(Pls.' Reply Br. at 5 & n. 6.)  With respect to the moving
defendants' request to renew the motion to dismiss, plaintiffs
state that they do not oppose that procedural request, provided
that the Court consider their additional letter submitted by
their counsel after briefing on that motion had been completed.
(Id. & n. 7.)

DISCUSSION

Under Federal Rule of Civil Procedure 15, leave to amend shall be freely given in the absence of bad faith, dilatory motive, undue prejudice to the opposing party, or futility of amendment. See, e.g., Jablonski v. Pan American World Airways, Inc., 863 F.2d 289, 292 (3d Cir. 1988). Amendment of a complaint is futile if, as amended, it would not withstand a future motion to dismiss. Massarsky v. General Motors Corp., 706 F.2d 111, 125 (3d Cir. 1983), cert. denied, 464 U.S. 937 (1983).

In view of the fact that the Court's January Memorandum and Order admittedly did not specify whether the dismissal of the counts against Boren and Cano was with or without prejudice to plaintiffs' right to file an amended pleading relating to those claims, we find no merit to defendants' argument that the instant motion is untimely. It is clear that once our decision on the motion to strike was filed in this case, plaintiffs reacted in a timely manner. Moreover, there is no evidence of bad faith or dilatory motive on plaintiffs' part in waiting to this point to file the instant motion. Similarly, there does not appear to be undue prejudice to the opposing defendants, as they have been aware since plaintiffs filed the Second Amended Complaint in April 1998 that plaintiffs not only sought to provide additional factual information with respect to those claims dismissed by our Memorandum and Order dated January 8, 1998, but also intended to include new counts against defendant Boren.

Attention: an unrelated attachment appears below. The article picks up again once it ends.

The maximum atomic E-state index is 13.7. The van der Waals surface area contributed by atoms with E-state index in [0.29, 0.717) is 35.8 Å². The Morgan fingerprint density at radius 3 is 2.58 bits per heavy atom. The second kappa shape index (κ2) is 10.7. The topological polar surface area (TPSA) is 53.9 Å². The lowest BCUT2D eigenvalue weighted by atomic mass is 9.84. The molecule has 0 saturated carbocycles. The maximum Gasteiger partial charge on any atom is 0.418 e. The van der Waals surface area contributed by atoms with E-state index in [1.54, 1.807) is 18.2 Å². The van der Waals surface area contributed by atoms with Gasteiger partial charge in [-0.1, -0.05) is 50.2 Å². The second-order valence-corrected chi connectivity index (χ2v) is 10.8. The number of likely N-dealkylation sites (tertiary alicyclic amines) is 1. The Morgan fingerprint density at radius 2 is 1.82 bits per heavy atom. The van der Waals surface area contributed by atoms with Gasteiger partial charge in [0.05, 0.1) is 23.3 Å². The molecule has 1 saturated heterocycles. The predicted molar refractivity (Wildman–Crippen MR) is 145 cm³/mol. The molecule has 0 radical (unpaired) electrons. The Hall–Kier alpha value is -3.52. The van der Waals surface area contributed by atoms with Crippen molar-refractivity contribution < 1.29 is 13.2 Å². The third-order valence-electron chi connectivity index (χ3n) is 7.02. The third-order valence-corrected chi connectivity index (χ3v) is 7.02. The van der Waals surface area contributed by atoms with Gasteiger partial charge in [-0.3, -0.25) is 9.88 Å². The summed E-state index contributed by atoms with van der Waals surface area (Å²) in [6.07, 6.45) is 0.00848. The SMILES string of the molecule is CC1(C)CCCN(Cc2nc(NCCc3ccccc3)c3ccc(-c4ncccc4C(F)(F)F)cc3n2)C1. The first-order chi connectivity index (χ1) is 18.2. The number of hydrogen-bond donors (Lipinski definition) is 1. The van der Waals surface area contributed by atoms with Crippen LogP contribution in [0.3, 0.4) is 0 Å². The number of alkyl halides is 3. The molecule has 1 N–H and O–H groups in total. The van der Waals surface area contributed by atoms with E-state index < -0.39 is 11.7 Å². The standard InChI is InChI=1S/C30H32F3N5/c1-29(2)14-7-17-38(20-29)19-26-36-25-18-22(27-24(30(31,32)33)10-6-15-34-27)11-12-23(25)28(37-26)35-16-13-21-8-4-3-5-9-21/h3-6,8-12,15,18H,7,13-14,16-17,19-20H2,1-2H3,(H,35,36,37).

The Court notes, however, that as to the last inquiry, that of the futility of amendment, we must determine whether plaintiffs' proposed amended pleading is sufficient to withstand a motion to dismiss pursuant to Rule 12(b)(6). In this connection, we are compelled to analyze the merits of defendants' motion which we dismissed as moot. We will turn our attention to that analysis next.*fn4 The Court will analyze each proposed claim asserted against the moving defendants and test the allegations pertaining to those counts against the standard of dismissal under Rule 12(b)(6) and 9(b).*fn5

 I.  Count II:  Liability of Boren and Cano under § 10(b) of the
                   Exchange Act and Rule 10b-5
The moving defendants argue that they cannot be exposed to
primary liability under § 10(b) and Rule 10b-5 because the
gravamen of plaintiffs' allegations against these defendants in
this connection is that they were directly involved in the
process of creating and reviewing the financial statements of
MB's subsidiary, I&J, which contained false and misleading
information concerning I&J's 1995 year-end figures. (Pls.' Br.
in Opp'n at 6.)  Defendants argue specifically that in order to
state a claim for primary liability under § 10(b) and Rule 10b-5
of the Exchange Act, plaintiffs must plead facts which show (1)
that each defendant made a false or misleading statement, and (2)
that the misstatements which are the subject of the action were
publicly attributed to that particular defendant at the time of
their dissemination. (Defs.' Br. in Supp. at 5-8; Defs.' Reply
Br. at 3-4 (citing Wright ...